Of course that's the point, the gun was fired by the corpse unless we insist that the timelike loop must be self-consistent.
GeorgeDishman
#23
Apr27-12, 05:45 PM
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Quote Quote by Drakkith View Post
So the graph uses a lorentz transformation correct?
Correct, the transforms are built into the applet to calculate the coordinates of the lines and events as you move the slider.

The tachyons appear to travel back in time because the lorentz transformation is set up as c as the speed limit? IE if 10c was the speed limit then the tachyons would not travel back in time? I'm just asking about the math aspect, not the real physical aspect.
The transforms are actually set up on the screen with c=1, if you draw a line and then move the slider, it limits at one horizontal unit per vertical unit. The word "tachyon" means going faster than that limiting value, there aren't two different quantities being represented either in the applet or the math or the real world physics.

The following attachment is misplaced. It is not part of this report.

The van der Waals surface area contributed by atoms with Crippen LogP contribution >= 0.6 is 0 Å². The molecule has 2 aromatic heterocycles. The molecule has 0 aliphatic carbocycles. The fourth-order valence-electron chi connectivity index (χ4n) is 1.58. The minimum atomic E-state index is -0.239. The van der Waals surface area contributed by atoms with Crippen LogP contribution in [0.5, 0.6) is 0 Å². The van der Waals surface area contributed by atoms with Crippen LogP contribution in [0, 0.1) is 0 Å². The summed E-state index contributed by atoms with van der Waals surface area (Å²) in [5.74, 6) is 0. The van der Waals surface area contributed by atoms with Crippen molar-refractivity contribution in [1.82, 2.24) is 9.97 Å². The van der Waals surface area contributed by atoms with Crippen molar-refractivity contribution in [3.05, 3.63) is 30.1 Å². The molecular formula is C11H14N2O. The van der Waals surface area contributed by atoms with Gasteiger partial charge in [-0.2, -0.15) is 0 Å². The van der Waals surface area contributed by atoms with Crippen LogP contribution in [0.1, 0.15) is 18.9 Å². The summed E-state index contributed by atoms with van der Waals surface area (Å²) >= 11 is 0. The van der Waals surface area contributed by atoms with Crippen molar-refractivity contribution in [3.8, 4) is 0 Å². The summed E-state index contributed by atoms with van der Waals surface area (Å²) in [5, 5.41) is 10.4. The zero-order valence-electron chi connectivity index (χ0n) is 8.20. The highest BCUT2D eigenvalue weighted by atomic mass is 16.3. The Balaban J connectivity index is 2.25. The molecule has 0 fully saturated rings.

Drakkith
#24
Apr27-12, 05:48 PM
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Quote Quote by GeorgeDishman View Post
The transforms are actually set up on the screen with c=1, if you draw a line and then move the slider, it limits at one horizontal unit per vertical unit. The word "tachyon" means going faster than that limiting value, there aren't two different quantities being represented either in the applet or the math or the real world physics.
Ok, so if the lorentz transformation is correct and the limiting speed is c, then any hypothetical tachyon would go back in time in certain frames? Thus there cannot be faster than light travel?
Fredrik
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Apr27-12, 07:38 PM
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Quote Quote by Sean Pan View Post
Thanks for all of you above. When treating FTL particles, does Lorentz Boost still make sense? Anyone have studied that?
Yes, they do, but keep in mind that every Lorentz transformation is associated with a velocity of magnitude less than c. So there are no Lorentz transformations that boost to a frame in which a FTL particle is at rest.

There are some really counterintuitive things about FTL particles. In particular, if I measure a particle going to the right at 10c, then someone going to the right at 0.5c will measure the particle going faster than 10c, not slower.